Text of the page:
Pokémon dispenses introduction. The world’s top-selling video game franchise is the very definition of a global phenomenon, and most people know what Pokémon is all about. The previous titles Sword and Shield were the first home console mainline Pokémon games, and it is fair to say that their release was a tumultuous one.
Three years later, the newest mainline titles in Pokémon Scarlet and Pokémon Violet are here, with some of the biggest changes in the franchise. These games introduce the first fully open world experience in the mainline series’ history, three different storylines that do not revolve around the Pokémon League challenge and an overarching plot that continues beyond the Champion. Bold and long-desired changes among fans, but there is much more to a game than its concepts - and Pokémon Scarlet and Violet have a lot to make up for.
The first and most important aspect that must be mentioned regarding Pokémon Scarlet and Violet is this: These games aren’t simply “steps in the right direction” - they are the actual future of the mainline series, the first real evolution that Pokémon games have had in over 20 years. Pokémon has been criticized for being stagnant in its design and finally, the series seems to have embraced bold, interesting changes to the formula after so long.
Pokémon Scarlet and Pokémon Violet’s departures from the classic formula comes in the form of full commitment to the open world format, giving players the ability to actually go wherever they want in whatever order they choose. While that is already a significant change, there is also the fact that the main plotline is left entirely to the discretion of the player, who is free to give each story path as much or as little attention as they want. The only roadblocks are mechanics such as Pokémon level and hard-to-traverse terrain, both of which can be easily played around.
The open world is implemented excellently with a region that is both fun to explore and filled with interesting things. Not only is the player truly able to go almost anywhere without being railroaded toward gyms, the Pokémon distribution is excellent and it is a real joy to see not just individuals, but small herds and groups of Pokémon populating areas that match their nature and physiology. The Pokémon even act like they should, such as the ground-type Sandile being half submerged in the sand, swimming on it as if it were water, or Donphans rolling down hills rather than awkwardly walking. Exploration and movement are excellent and simply fun in a way that they have not been in a Pokémon game in a long time.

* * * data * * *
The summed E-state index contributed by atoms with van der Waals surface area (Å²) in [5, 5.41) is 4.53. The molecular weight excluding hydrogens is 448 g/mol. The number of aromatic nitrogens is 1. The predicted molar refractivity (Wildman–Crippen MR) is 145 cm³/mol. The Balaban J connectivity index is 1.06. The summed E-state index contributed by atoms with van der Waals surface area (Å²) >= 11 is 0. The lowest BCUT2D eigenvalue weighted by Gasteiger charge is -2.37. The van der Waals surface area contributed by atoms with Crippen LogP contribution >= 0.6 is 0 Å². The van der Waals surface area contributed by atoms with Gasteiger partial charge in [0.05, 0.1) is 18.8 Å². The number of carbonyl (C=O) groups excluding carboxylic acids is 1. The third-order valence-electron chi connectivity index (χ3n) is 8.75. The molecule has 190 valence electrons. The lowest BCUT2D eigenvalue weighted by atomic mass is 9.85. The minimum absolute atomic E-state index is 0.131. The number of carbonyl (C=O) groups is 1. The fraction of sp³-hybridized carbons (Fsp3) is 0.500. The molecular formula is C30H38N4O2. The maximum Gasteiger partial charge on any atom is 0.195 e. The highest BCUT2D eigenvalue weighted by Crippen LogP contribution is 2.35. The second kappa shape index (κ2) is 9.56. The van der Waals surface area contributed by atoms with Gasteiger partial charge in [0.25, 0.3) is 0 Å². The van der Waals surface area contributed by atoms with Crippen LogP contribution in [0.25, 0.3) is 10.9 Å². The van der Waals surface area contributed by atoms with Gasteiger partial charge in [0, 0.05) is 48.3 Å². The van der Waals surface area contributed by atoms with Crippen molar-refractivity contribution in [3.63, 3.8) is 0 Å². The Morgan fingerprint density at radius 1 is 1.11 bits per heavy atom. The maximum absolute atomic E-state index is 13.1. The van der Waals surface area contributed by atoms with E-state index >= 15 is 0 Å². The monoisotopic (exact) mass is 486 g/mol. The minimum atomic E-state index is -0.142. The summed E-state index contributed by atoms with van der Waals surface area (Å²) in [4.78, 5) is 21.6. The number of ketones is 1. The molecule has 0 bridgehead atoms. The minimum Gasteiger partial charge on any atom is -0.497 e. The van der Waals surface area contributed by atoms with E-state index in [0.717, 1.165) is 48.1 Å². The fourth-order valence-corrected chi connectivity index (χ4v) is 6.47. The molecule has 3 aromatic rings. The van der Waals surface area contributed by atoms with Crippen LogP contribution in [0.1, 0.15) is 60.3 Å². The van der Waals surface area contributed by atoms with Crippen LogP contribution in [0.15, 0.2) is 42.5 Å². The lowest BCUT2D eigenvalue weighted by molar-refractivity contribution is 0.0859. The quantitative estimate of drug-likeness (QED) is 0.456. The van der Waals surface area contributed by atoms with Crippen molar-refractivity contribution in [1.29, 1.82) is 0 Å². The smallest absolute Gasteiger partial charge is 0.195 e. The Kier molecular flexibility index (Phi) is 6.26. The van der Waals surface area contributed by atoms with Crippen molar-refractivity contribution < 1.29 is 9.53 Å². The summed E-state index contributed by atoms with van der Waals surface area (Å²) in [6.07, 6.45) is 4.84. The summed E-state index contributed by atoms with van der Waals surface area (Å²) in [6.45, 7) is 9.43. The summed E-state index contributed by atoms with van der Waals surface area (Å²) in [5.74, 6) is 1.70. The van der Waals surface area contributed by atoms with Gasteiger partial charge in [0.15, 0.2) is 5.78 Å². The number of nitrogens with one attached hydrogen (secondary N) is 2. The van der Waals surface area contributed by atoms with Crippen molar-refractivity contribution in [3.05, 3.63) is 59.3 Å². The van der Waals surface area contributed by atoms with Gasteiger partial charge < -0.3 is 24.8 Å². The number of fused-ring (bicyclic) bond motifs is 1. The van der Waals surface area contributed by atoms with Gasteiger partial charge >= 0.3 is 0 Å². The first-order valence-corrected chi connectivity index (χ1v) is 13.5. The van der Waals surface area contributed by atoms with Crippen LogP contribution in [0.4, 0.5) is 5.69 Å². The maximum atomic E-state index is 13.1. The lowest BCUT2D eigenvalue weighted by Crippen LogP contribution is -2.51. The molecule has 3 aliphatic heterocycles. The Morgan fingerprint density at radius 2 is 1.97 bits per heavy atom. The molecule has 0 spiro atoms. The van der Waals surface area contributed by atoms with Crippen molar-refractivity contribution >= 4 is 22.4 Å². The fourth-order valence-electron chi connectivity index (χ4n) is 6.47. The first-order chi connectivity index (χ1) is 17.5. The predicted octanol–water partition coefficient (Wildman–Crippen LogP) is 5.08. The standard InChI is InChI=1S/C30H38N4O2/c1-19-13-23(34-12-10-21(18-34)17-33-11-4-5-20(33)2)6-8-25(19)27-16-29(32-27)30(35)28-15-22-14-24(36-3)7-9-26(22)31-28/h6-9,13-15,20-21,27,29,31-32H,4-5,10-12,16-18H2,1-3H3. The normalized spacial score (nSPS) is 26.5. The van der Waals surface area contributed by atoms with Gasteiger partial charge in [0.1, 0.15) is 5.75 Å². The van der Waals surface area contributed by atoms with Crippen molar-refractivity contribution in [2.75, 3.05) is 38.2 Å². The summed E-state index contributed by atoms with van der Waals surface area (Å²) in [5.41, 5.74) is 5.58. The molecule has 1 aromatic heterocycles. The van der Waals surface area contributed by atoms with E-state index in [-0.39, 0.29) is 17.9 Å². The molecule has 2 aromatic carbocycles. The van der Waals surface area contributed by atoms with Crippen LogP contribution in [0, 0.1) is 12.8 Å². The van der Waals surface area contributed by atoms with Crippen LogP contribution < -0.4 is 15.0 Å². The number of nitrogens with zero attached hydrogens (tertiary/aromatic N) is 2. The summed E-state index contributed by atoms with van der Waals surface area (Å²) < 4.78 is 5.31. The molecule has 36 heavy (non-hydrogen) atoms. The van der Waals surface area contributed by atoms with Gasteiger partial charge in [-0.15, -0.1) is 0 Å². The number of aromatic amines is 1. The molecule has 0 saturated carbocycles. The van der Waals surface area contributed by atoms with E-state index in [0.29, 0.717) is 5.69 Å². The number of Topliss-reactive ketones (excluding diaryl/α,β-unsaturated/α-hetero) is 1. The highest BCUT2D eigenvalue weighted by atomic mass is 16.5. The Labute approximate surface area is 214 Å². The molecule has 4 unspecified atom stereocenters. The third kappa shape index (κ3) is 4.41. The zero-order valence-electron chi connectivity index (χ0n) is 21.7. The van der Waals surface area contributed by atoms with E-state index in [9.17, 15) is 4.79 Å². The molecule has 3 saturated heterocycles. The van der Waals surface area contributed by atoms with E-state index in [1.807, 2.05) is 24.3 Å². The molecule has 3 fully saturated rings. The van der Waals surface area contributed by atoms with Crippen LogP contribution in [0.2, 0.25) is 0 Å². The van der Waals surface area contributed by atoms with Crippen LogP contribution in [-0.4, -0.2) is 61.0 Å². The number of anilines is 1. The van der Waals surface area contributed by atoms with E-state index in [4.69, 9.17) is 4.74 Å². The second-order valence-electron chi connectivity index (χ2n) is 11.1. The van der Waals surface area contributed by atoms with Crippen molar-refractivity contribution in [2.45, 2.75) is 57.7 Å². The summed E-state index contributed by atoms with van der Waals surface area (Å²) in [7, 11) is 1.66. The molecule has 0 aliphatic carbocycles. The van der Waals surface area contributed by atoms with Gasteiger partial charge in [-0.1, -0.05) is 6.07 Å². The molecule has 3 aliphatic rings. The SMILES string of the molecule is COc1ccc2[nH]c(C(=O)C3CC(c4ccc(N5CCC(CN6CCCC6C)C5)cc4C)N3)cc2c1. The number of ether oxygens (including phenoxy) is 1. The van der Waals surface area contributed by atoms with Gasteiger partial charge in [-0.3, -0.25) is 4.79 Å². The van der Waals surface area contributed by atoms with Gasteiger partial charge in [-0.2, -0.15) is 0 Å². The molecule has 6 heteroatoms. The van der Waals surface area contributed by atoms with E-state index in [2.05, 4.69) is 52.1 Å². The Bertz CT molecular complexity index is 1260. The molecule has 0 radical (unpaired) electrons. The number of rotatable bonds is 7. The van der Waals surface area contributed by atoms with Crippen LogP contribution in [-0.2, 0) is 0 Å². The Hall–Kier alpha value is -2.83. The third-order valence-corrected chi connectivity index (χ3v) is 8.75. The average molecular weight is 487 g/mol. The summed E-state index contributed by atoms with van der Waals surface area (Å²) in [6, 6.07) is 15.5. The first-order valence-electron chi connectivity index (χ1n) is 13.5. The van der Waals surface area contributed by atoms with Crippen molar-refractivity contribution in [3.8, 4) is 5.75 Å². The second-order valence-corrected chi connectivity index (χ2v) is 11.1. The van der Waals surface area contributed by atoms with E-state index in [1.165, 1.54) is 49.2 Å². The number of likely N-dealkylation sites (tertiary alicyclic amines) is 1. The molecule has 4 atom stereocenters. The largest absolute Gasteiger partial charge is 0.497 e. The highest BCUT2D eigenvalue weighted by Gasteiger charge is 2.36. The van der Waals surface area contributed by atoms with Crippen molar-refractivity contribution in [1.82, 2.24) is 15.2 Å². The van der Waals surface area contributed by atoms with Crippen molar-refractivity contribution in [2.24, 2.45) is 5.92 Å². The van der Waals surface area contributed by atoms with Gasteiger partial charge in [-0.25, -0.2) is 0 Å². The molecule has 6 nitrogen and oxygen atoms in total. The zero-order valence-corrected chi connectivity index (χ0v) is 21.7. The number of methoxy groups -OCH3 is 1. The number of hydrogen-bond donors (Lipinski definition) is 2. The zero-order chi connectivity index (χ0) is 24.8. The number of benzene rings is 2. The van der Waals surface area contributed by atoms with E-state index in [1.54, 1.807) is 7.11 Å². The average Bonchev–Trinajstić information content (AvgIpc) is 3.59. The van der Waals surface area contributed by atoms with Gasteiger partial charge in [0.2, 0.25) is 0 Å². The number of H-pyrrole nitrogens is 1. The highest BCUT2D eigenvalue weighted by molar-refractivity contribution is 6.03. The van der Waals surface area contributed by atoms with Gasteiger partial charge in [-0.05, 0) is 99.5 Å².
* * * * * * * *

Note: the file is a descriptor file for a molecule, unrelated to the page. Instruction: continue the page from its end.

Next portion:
The quality of life improvements are very considerable. PC Boxes and Pokémon swapping are available anywhere, at any moment, and Pokémon moves can be forgotten, learned and relearned at the player’s leisure without the need to go to a Move Deleter or Move Relearner, giving the player freedom to customise their team at any point. Following Pokémon have been brought back and mixed with a quicker way to grind on wild Pokémon at the same time through the Let’s Go! feature, cutting down on slog and padding. And of course, the movement feels better on top of the box legendaries (Koraidon/Miraidon) than it does simply running, especially as the player progresses through a certain path. The game simply feels good to play and move around in.
The way the game handles its multiple storylines is also very competent for the standards of Pokémon games. Every character given focus is, at minimum, memorable, and the plotlines are surprisingly heartfelt, relating to the main themes of the game. No path plays second fiddle to the Pokémon League plot either, and each is given their own relevant locations, characters and due time to be digested. While these games are no storytelling masterpieces, it is fair to say that this is the best that Pokémon has treated its story since Black and White, and arguably delivers an even better final product in that department. The build-up to the climax of the game and the reveals that happen once the player gets there are both very satisfying.